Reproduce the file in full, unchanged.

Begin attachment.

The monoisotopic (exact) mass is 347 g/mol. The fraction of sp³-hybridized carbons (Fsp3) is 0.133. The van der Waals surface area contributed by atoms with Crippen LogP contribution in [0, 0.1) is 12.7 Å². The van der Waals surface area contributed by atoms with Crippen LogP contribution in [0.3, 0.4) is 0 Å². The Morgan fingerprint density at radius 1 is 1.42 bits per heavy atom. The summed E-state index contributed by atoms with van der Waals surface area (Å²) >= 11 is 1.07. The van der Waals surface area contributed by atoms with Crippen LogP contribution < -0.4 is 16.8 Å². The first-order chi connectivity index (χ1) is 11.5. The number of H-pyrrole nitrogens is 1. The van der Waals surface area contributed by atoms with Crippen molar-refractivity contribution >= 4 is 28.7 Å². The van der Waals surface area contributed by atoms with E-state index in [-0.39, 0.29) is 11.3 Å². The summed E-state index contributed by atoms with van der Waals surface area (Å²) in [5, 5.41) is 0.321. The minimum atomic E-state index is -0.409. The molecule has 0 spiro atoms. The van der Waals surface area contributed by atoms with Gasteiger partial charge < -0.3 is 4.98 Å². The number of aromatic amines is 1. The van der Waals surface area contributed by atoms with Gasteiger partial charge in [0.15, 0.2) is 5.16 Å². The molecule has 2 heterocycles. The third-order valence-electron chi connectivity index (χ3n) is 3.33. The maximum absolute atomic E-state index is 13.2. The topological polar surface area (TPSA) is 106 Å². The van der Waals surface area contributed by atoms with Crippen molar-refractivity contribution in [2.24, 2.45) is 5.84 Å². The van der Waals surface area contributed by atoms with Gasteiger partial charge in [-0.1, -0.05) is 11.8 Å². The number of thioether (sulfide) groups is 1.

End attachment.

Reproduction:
The monoisotopic (exact) mass is 347 g/mol. The fraction of sp³-hybridized carbons (Fsp3) is 0.133. The van der Waals surface area contributed by atoms with Crippen LogP contribution in [0, 0.1) is 12.7 Å². The van der Waals surface area contributed by atoms with Crippen LogP contribution in [0.3, 0.4) is 0 Å². The Morgan fingerprint density at radius 1 is 1.42 bits per heavy atom. The summed E-state index contributed by atoms with van der Waals surface area (Å²) >= 11 is 1.07. The van der Waals surface area contributed by atoms with Crippen LogP contribution < -0.4 is 16.8 Å². The first-order chi connectivity index (χ1) is 11.5. The number of H-pyrrole nitrogens is 1. The van der Waals surface area contributed by atoms with Crippen molar-refractivity contribution >= 4 is 28.7 Å². The van der Waals surface area contributed by atoms with E-state index in [-0.39, 0.29) is 11.3 Å². The summed E-state index contributed by atoms with van der Waals surface area (Å²) in [5, 5.41) is 0.321. The minimum atomic E-state index is -0.409. The molecule has 0 spiro atoms. The van der Waals surface area contributed by atoms with Gasteiger partial charge < -0.3 is 4.98 Å². The number of aromatic amines is 1. The van der Waals surface area contributed by atoms with Gasteiger partial charge in [0.15, 0.2) is 5.16 Å². The molecule has 2 heterocycles. The third-order valence-electron chi connectivity index (χ3n) is 3.33. The maximum absolute atomic E-state index is 13.2. The topological polar surface area (TPSA) is 106 Å². The van der Waals surface area contributed by atoms with Crippen molar-refractivity contribution in [2.24, 2.45) is 5.84 Å². The van der Waals surface area contributed by atoms with Gasteiger partial charge in [-0.1, -0.05) is 11.8 Å². The number of thioether (sulfide) groups is 1.